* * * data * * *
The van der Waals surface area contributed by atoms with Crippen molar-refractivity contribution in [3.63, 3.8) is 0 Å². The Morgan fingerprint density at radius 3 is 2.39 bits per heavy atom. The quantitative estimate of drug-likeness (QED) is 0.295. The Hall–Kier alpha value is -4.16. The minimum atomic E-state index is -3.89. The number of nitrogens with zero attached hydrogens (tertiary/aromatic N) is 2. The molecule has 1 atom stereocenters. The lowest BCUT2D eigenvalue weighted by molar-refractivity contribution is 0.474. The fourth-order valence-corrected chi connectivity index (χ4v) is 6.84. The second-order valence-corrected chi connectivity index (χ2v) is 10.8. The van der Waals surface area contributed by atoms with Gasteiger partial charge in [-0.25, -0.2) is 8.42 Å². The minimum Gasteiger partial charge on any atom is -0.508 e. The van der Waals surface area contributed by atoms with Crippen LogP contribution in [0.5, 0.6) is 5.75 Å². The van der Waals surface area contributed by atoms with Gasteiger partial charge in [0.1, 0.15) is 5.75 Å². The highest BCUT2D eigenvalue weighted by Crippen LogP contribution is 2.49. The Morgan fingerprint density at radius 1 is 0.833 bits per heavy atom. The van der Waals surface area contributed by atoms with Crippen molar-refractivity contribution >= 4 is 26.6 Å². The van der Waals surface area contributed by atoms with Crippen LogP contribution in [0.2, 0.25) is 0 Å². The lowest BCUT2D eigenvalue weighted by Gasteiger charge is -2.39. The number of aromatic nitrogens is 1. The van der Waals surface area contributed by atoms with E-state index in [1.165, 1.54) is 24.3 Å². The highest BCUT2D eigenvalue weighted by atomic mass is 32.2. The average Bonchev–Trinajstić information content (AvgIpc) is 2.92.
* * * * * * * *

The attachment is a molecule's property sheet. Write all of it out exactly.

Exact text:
The van der Waals surface area contributed by atoms with Crippen molar-refractivity contribution in [3.63, 3.8) is 0 Å². The Morgan fingerprint density at radius 3 is 2.39 bits per heavy atom. The quantitative estimate of drug-likeness (QED) is 0.295. The Hall–Kier alpha value is -4.16. The minimum atomic E-state index is -3.89. The number of nitrogens with zero attached hydrogens (tertiary/aromatic N) is 2. The molecule has 1 atom stereocenters. The lowest BCUT2D eigenvalue weighted by molar-refractivity contribution is 0.474. The fourth-order valence-corrected chi connectivity index (χ4v) is 6.84. The second-order valence-corrected chi connectivity index (χ2v) is 10.8. The van der Waals surface area contributed by atoms with Gasteiger partial charge in [-0.25, -0.2) is 8.42 Å². The minimum Gasteiger partial charge on any atom is -0.508 e. The van der Waals surface area contributed by atoms with Crippen LogP contribution in [0.5, 0.6) is 5.75 Å². The van der Waals surface area contributed by atoms with Gasteiger partial charge in [0.1, 0.15) is 5.75 Å². The highest BCUT2D eigenvalue weighted by Crippen LogP contribution is 2.49. The Morgan fingerprint density at radius 1 is 0.833 bits per heavy atom. The van der Waals surface area contributed by atoms with Crippen molar-refractivity contribution >= 4 is 26.6 Å². The van der Waals surface area contributed by atoms with Crippen LogP contribution in [0.2, 0.25) is 0 Å². The lowest BCUT2D eigenvalue weighted by Gasteiger charge is -2.39. The number of aromatic nitrogens is 1. The van der Waals surface area contributed by atoms with E-state index in [1.165, 1.54) is 24.3 Å². The highest BCUT2D eigenvalue weighted by atomic mass is 32.2. The average Bonchev–Trinajstić information content (AvgIpc) is 2.92.